I like cookery books and I have quite a collection. On my shelves you will find Mrs Beeton, Elizabeth David, Delia, Nigella, Jamie Oliver and AWT sitting happily alongside Tamsin Day-Lewis and Ina Garton. I enjoy reading about food, where and how it is grown and prepared, the people who cook it and those who eat it. Many cookbooks are as informative as travel books and often are more entertaining.
But which books do I turn to for actual recipes? The Aga Cookbook is so well used that it looks quite disreputable and I have a second copy kept just for lending to visitors. I bought this little booklet from Friends of the Earth more than 20 years ago. It told me all I needed to know about planet-friendly home economy long before it became a fashionable issue.
Many schools and organisations produce recipe collections to raise funds for good causes. I bought this one from the school my children attended, to boost the funds of Guide dogs for the Blind. It has a frequently used recipe for Courgette (zucchini) Tea Bread; a Blackberry, Apple and Elderberry Jelly to die for, and one recipe which confidently proclaims itself to be the 'Queen Mother's Favourite Cake'.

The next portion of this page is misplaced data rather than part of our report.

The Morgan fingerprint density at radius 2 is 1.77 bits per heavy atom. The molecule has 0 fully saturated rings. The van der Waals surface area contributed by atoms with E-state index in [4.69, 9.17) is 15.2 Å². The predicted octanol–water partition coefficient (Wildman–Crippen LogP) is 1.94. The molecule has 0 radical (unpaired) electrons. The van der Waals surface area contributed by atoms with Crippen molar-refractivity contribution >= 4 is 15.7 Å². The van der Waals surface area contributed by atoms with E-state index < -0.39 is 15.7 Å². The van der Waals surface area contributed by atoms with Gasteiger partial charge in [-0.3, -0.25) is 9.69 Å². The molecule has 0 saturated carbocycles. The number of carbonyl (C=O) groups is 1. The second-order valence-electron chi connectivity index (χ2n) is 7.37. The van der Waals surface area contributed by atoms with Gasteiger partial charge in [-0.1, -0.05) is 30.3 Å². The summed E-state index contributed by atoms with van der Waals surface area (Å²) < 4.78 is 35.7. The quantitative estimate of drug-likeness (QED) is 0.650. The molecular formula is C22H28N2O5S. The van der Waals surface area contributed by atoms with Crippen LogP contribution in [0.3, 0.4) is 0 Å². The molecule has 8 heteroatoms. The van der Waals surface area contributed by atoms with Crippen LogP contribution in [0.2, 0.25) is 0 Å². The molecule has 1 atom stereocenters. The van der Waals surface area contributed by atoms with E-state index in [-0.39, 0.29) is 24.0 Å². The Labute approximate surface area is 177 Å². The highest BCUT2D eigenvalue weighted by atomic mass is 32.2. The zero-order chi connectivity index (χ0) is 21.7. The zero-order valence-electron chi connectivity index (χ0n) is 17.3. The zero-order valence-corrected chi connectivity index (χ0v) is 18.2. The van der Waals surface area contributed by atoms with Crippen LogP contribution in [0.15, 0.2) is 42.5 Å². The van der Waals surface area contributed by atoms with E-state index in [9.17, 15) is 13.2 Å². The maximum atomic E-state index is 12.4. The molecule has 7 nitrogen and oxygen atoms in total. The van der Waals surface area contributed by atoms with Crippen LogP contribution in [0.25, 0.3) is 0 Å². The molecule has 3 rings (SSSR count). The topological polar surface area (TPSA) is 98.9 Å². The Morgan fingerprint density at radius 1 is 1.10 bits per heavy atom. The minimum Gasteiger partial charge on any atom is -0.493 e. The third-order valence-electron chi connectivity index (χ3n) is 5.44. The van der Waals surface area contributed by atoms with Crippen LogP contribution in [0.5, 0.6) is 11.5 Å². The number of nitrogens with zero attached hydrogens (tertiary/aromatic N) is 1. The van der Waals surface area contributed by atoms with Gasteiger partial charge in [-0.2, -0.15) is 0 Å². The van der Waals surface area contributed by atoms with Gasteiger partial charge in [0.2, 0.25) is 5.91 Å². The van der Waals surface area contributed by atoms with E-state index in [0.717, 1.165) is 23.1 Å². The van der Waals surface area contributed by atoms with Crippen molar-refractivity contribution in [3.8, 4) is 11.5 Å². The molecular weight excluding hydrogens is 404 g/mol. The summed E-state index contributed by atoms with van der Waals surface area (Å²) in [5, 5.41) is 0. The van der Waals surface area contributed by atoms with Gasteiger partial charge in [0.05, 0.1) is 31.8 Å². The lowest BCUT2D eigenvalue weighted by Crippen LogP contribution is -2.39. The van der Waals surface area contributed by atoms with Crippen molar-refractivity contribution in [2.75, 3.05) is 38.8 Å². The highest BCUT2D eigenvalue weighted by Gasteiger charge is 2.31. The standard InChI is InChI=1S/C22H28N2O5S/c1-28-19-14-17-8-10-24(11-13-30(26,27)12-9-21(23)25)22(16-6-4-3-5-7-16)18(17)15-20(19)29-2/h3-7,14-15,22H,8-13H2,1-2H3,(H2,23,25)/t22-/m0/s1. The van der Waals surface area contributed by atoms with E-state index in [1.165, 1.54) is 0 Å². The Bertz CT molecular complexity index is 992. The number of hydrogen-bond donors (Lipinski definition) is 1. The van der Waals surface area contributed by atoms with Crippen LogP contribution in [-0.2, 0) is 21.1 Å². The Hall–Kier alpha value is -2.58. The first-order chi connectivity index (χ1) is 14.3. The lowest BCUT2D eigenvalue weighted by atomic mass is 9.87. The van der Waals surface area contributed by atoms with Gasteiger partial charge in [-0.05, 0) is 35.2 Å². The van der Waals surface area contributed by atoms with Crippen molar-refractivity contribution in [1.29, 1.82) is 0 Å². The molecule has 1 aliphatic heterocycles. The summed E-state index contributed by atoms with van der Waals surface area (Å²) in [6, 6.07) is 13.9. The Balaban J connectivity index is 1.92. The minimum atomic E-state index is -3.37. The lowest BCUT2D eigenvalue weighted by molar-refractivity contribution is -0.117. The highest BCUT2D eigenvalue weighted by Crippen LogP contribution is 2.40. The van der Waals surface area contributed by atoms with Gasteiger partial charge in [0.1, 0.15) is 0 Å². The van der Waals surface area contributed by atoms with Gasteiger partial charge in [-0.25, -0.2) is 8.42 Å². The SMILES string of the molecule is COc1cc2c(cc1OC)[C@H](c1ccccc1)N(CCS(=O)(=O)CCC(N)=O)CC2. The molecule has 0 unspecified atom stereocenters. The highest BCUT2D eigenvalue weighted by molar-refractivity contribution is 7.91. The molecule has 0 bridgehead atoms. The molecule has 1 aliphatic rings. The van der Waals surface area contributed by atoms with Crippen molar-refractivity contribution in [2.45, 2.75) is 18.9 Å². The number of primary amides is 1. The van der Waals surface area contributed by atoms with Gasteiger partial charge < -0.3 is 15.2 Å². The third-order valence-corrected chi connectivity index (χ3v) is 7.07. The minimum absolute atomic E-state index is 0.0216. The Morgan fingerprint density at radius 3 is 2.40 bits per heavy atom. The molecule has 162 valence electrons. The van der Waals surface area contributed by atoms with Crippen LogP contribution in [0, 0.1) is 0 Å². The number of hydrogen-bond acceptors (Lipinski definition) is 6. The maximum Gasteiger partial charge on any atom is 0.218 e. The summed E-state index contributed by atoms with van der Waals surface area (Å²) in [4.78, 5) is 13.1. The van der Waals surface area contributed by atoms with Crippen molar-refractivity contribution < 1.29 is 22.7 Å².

My sister-in-law sent me this book, another fundraiser, from her Edinburgh Ladies' Curling Club. Among the recipes for fish, game and desserts, there are some unique gems such as one for the Scottish sweet known as 'Tablet', instructions for making a genuine Hot Toddy and a definitely not for drinking concoction for Furniture Restoration.
On a trip to Bath earlier in the year, I found this collection of recipes which might have graced the table of Mrs Bennet, or indeed, Jane A herself. "Mr Whickham's" Indelicate Pudding might rest alongside "Lady Catherine de Burgh's" Brittle Bites or Meryton Market Squares on my tea table. Or I might fanct Lydia's Ginger Curls or Simpering cake, which is illustrated with a picture of Mr Collins.
Now I come to my favourite: Ann Hutley's 'little book of memories - made up from people who live either on or near by Wintershall.' Some of the recipes are for soups, poultry, cakes and so on but there are snippets of advice, humourous quotations and lovely illustrations. It was given to me by Crinny (MBFIATW), who lives in the little Pigeon House pictured on the back cover of the book.
You have already seen one of the recipes from this book, my favourite one for lavender biscuits. Here is the Wintershall recipe for Heaven and Hell:
Heaven is when
The Cooks are French
The Mechanics are German
The Lovers are Italian
And the Whole Lot is run by the Swiss
Hell is when
The Cooks are British
The Mechanics are French
The Lovers are Swiss
And the Whole Lot is run by the Italians.